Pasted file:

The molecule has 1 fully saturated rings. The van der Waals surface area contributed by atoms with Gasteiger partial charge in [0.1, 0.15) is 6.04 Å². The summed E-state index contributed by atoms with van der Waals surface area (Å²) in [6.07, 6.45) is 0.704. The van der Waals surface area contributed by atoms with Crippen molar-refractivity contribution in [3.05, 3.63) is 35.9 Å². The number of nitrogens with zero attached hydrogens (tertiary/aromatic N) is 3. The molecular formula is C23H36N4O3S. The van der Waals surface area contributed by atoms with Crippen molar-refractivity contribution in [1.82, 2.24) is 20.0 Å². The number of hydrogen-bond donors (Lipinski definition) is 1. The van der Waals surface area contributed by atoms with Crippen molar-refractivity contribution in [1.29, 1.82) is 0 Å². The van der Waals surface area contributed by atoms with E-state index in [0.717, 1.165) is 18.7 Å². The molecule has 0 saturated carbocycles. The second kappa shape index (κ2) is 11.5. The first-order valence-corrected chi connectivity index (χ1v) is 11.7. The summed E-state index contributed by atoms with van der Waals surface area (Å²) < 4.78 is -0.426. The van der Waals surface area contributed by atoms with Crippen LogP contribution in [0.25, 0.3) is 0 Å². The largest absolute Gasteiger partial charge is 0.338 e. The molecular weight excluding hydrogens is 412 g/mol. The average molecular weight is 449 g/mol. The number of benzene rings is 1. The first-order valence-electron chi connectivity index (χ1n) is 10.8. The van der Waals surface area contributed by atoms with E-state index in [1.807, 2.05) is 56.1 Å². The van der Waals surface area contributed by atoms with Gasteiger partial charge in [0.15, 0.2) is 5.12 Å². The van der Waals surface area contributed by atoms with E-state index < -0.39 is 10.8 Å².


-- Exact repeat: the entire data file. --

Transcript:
The molecule has 1 fully saturated rings. The van der Waals surface area contributed by atoms with Gasteiger partial charge in [0.1, 0.15) is 6.04 Å². The summed E-state index contributed by atoms with van der Waals surface area (Å²) in [6.07, 6.45) is 0.704. The van der Waals surface area contributed by atoms with Crippen molar-refractivity contribution in [3.05, 3.63) is 35.9 Å². The number of nitrogens with zero attached hydrogens (tertiary/aromatic N) is 3. The molecular formula is C23H36N4O3S. The van der Waals surface area contributed by atoms with Crippen molar-refractivity contribution in [1.82, 2.24) is 20.0 Å². The number of hydrogen-bond donors (Lipinski definition) is 1. The van der Waals surface area contributed by atoms with Crippen molar-refractivity contribution in [1.29, 1.82) is 0 Å². The van der Waals surface area contributed by atoms with E-state index in [0.717, 1.165) is 18.7 Å². The molecule has 0 saturated carbocycles. The second kappa shape index (κ2) is 11.5. The first-order valence-corrected chi connectivity index (χ1v) is 11.7. The summed E-state index contributed by atoms with van der Waals surface area (Å²) < 4.78 is -0.426. The van der Waals surface area contributed by atoms with Crippen LogP contribution in [0.25, 0.3) is 0 Å². The largest absolute Gasteiger partial charge is 0.338 e. The molecular weight excluding hydrogens is 412 g/mol. The average molecular weight is 449 g/mol. The number of benzene rings is 1. The first-order valence-electron chi connectivity index (χ1n) is 10.8. The van der Waals surface area contributed by atoms with E-state index in [1.807, 2.05) is 56.1 Å². The van der Waals surface area contributed by atoms with Gasteiger partial charge in [0.15, 0.2) is 5.12 Å². The van der Waals surface area contributed by atoms with E-state index < -0.39 is 10.8 Å².